It’s not just growers facing new pest threatA new soft fruit pest may spell the end for organic cherry growers, an entomologist from Washington State told a horticultural symposium for orchardists held in Kelowna last week.
Betsy Beers, of Washington State University, said growers were unprepared for last year’s arrival of the tiny vinegar fly, the Spotted Wing Drosophila, because they believed climatic conditions such as the dry, hot summers and cold winters here would prevent it from becoming a problem here.
The SWD seemed to spend seven or eight decades happily in Asia, then three more in Hawaii, but three years after that it was everywhere, she said.
“I’ve never seen anything like it in my career,” added Beers.
The fly’s first appearance was in late 2009 in Washington and B.C., and it also appeared in 2009 and 2010 in Italy, Russia, Spain and France, as well as on the eastern coast of the U.S., and even in Ontario late last year.
Beers said many in the B.C. industry organized rapidly last year to deal with the new pest but admitted in Washington their counterparts were a bit slower getting getting started because they really didn’t believe it would be an issue.
“This pest doesn’t respect borders, so we’re all in this together,” said Beers
And, she added, the fly seems able to establish itself everywhere and can be devastating.
“I don’t think anyone is immune from this.”
In addition to infesting orchards, Beers said the fly will attack native plants such as Oregon grape, black currant, blue elderberry, cherry laurel, mulberry, serviceberry and chokecherry.
“So, the battle will be everywhere, not just in orchards.”
Local cherry growers had only in recent years been able to vastly reduce the number of chemical sprays against the cherry fruit fly with use of a new bait called GF-120. So they are disappointed to now have this new pest in their orchards, threatening crops and requiring the use of those sprays again.
The SWD seems to be most attracted to cherries, Beers told the growers.
It does not seem too enthusiastic about wine and juice grapes, which may contain too much acid to be attractive.
But she said the fly does attack table grapes.
Unfortunately, this pest not only has a short life cycle but females can lay 219 to 563 eggs and in the summer can produce a new generation every 10 days.
By last October and November, she said traps were catching thousands of SWD, indicating a rapidly-increasing population of the pest.
She expects that pattern to continue this year, with the largest populations building up late in the year.
Contrary to local authorities, she minimized the importance of clean-up in the orchard in the fall as a factor in overwintering populations.
Growers also learned about issues such as combatting rain-splitting problems, mildew spore monitoring, cherry nutrition, early cherry varieties, and held the annual general meeting of the Okanagan-Kootenay Cherry Growers’ Association at Friday’s sessions.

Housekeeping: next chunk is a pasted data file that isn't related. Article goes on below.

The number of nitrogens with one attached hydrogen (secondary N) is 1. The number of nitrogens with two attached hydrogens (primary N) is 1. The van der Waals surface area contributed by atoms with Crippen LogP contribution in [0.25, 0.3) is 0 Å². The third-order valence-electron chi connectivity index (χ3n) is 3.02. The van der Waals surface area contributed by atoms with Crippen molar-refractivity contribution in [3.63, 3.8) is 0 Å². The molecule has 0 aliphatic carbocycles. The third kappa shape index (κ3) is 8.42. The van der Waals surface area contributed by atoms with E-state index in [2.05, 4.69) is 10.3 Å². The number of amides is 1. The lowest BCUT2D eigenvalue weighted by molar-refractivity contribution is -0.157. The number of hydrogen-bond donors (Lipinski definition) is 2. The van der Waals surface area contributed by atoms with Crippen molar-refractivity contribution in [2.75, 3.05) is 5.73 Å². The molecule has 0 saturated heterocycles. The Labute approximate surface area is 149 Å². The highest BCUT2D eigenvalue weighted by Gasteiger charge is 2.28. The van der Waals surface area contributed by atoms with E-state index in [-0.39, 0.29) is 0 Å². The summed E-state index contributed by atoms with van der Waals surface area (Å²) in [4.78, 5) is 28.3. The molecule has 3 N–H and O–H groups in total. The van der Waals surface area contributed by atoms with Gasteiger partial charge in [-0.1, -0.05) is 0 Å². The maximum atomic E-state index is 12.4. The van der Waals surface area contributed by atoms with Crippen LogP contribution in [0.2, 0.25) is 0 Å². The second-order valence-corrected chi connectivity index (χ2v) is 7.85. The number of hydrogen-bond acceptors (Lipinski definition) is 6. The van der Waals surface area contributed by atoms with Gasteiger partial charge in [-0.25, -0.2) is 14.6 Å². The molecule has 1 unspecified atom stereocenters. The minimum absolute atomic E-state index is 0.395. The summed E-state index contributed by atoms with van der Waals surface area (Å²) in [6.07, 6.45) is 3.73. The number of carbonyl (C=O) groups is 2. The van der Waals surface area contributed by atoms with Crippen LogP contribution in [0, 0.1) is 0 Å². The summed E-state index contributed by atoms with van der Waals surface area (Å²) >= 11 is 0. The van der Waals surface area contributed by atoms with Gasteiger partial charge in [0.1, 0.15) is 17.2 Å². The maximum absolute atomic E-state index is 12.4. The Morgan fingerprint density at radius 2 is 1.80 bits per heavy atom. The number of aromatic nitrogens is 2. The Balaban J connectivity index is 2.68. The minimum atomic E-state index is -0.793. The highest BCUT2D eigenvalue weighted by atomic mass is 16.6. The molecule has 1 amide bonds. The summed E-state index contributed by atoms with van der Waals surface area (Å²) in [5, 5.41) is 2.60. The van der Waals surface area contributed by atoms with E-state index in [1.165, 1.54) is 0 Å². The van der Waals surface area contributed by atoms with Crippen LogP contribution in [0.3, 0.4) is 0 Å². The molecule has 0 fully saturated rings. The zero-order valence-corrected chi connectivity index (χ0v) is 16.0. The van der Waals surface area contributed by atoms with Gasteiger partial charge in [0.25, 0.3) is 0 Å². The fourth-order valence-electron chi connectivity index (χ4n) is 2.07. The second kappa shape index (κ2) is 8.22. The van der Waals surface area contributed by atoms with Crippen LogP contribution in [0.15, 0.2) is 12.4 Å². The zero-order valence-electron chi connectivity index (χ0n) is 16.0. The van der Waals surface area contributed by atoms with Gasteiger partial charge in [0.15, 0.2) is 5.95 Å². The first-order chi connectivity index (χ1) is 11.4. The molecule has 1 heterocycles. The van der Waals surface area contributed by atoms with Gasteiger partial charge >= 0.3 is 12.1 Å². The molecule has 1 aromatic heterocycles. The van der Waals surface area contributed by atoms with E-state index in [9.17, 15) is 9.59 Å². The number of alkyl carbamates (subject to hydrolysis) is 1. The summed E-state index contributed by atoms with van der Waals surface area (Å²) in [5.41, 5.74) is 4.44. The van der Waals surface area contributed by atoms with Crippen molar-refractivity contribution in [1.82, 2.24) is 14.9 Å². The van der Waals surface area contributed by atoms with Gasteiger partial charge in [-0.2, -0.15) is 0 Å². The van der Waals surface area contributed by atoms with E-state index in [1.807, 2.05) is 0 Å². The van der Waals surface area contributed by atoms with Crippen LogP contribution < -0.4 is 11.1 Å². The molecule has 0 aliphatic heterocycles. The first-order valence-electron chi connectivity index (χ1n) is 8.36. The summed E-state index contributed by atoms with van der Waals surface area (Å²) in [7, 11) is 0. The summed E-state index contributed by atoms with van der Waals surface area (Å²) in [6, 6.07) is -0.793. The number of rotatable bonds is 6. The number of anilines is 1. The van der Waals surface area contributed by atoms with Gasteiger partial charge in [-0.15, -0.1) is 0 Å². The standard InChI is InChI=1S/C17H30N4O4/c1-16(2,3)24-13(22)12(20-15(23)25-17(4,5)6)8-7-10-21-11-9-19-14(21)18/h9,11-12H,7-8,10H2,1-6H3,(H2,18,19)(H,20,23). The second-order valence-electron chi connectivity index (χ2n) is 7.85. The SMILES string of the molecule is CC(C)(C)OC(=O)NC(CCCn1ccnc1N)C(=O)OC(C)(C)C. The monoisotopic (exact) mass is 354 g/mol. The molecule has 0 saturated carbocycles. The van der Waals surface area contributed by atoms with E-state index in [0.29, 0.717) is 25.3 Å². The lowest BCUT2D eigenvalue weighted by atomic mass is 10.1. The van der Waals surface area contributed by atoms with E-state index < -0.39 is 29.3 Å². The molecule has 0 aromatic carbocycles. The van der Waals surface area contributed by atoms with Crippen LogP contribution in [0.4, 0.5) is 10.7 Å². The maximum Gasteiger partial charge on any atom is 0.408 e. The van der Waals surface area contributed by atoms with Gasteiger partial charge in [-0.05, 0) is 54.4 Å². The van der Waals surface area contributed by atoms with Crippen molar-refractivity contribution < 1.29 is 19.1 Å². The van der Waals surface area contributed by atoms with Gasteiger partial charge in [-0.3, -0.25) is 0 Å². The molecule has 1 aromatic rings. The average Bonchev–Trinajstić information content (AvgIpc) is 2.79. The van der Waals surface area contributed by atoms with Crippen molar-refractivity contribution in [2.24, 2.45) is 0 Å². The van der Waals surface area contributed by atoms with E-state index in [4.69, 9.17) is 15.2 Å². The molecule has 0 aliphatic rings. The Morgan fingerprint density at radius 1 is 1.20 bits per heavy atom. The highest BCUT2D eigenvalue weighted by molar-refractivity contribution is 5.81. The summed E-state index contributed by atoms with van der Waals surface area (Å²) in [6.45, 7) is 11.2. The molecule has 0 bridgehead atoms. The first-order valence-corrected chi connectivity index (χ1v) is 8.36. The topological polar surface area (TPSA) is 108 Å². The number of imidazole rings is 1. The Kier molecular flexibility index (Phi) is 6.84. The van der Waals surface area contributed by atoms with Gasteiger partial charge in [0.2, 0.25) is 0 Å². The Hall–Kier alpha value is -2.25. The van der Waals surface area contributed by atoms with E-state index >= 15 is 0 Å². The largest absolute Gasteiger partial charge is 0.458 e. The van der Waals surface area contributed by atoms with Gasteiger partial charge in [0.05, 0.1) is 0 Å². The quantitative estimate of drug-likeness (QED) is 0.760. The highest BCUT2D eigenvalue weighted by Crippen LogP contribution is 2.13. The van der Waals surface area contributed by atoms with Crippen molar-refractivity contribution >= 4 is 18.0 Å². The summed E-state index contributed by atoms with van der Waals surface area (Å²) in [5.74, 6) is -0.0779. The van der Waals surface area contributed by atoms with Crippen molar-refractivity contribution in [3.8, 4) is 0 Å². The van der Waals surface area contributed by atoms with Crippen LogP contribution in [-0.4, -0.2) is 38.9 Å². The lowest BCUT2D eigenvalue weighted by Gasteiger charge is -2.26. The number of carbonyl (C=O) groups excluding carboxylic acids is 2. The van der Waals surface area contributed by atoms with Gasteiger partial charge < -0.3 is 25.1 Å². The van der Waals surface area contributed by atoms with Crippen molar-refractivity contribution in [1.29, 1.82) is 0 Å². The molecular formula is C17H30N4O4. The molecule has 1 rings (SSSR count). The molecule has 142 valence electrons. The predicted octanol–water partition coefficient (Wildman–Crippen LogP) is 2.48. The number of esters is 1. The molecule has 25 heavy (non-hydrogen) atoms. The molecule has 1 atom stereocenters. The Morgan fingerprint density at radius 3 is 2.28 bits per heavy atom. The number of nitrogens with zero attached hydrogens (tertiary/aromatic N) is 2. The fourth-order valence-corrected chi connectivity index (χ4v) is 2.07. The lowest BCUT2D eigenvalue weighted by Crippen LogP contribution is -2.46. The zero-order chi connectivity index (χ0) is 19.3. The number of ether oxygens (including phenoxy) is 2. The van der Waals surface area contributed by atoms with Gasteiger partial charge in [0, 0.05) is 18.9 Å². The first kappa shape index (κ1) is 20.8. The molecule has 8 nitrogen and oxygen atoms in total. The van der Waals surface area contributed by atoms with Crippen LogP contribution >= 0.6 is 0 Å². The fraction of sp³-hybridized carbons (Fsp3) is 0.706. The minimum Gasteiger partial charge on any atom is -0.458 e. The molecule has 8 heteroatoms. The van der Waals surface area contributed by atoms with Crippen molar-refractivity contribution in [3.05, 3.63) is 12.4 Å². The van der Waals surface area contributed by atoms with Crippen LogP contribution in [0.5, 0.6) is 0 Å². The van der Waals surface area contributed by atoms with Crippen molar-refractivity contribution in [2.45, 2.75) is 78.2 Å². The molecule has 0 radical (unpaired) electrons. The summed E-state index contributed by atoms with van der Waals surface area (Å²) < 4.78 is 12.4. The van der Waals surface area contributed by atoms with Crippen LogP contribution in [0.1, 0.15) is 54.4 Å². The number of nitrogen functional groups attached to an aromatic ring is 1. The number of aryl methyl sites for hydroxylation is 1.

Local growers meet to discuss latest insect pest
The Okanagan Kootenay Fruit Growers Association and the Okanagan Tree Fruit Cooperative organized a series of meetings last week to provide education and instructions to growers on how to handle the Spotted Wing Drosophila.
Spotted Wing Drosophila (SWD ) is a new pest of soft fruit, berries and grapes in the Okanagan-Similkameen, and Creston valleys. The pest caused significant negative economic impact in 2010. Because authorities expect the pest to be even more prevalent in 2011, the meetings were put together to give growers the information needed to control the insect.
At least 50 growers were on hand for one of the meetings, which was held at Cawston Hall on Tuesday, March 15.
The agenda included a number of guest speakers, touching on such topics as:
- Identification and life cycle of the SWD
- Oregon experience and strategies for 2011
- Coastal experience and strategies for 2011
- Okanagan experience and trapping information from 2010
- New potential parasite and native hosts
- Inspection protocol for 2011
- Control strategies for 2011
Dr. Peter Shearer of Oregon State University spoke to the group about that state’s experience with SWD. He told the gathering that monitoring traps only gleaned small numbers through the growing season, only to find larger numbers at the end of the season. The growers were dismayed to find SWD in traps even in the middle of winter. Shearer told the growers that their research indicated that the insect could withstand cold temperatures from -15 to -25C.
“How do they overwinter? We have no clue,” he told the group. “We are also conducting further research to try and find out just how effective our traps are.”
Shearer noted that there were still a number of important questions that needed to be answered before the SWD could be dealt with in the most effective manner, and that research into the fly would be continued in 2011.
“We need to find out what is more important to population growth - temperature, lack of sprays, alternative host plants - and we need more information as to the effectiveness of our traps,” he pointed out.
Other meetings for the Spotted Wing Drosophila took place in Oliver, Kelowna, Summerland, and Creston.